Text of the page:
In 1989, FARC guerrillas kidnapped four of Paez’s colleagues from a Liberal Party office in Usme, a zone near Bogota, and warned them to steer clear of discussing politics with local farmers. They were released a day later, according to court papers. Since Paez’s in-laws own land in Usme and he would visit the locale and talk politics, the 1989 incident led him to fear that he, too, would kidnapped — or killed.

Land ownership “is socially visible and attacks against landowners by the FARC in its efforts to obtain control over land has been well-documented and recognized,” Paez’s Chicago lawyer, Maria Baldini-Potermin, said in a filing in the 7th Circuit appeals court. Furthermore, his in-laws’ land in Usme “is in a ‘red zone’ and located in a mountainous region, perfect for the FARC from a military standpoint.”

In turning back his request, though, the varied officials have questioned the danger Paez truly faces if he returns to Colombia.

“The Immigration Judge found Paez’s fear to be speculative, observing that Paez failed to provide any evidence of past mistreatment, or threats to himself or his family,” said the USDOJ filing. “Moreover, the Immigration Judge determined that Paez’s fears were ‘not sufficiently particularized to him,’ but rather ‘generalized fears that are faced by the general population of Colombia.’”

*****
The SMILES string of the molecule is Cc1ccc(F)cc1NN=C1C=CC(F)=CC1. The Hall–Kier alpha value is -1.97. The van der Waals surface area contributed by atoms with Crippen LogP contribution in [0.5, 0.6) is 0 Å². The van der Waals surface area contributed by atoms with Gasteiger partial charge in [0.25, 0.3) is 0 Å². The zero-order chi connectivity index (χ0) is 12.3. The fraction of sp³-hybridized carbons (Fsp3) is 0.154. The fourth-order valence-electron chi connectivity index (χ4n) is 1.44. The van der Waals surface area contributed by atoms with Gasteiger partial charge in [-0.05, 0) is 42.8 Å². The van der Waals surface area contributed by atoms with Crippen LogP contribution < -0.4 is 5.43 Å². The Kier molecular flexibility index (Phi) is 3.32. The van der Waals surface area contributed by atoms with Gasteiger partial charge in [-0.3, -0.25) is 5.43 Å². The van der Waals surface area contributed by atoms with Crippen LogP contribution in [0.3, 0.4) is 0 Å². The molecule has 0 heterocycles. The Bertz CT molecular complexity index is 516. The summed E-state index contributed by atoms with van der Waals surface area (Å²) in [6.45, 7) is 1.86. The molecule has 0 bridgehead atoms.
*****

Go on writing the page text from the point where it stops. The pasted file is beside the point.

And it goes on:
Complicating things, Paez made his initial asylum request more than three years after arriving in the United States. Such applications typically have to be made within a year, according to immigration law.


The next step in the process remains unclear.

Paez said the March 22 hearing is before an official from the U.S. Immigration and Customs Enforcement office, or ICE. He’s not exactly sure what’s at stake at the meeting and his lawyer, Baldini-Potermin, did not return a call seeking comment.

Meza, the Elkhart immigration lawyer, said she doesn’t know of any immigration cases that have been appealed past the 7th Circuit appeals court. However, she said ICE, even at this stage, may exercise “prosecutorial discretion” to at least prevent the Paez family’s deportation, considering things like their ties to the community and other factors.

Still, given the negative rulings from immigration officials and the appeals court, the family’s migratory status and ability to remain employed would potentially be in limbo.

Meanwhile, Paez keeps working and his kids continue their studies.

“For now, we’re waiting,” he said.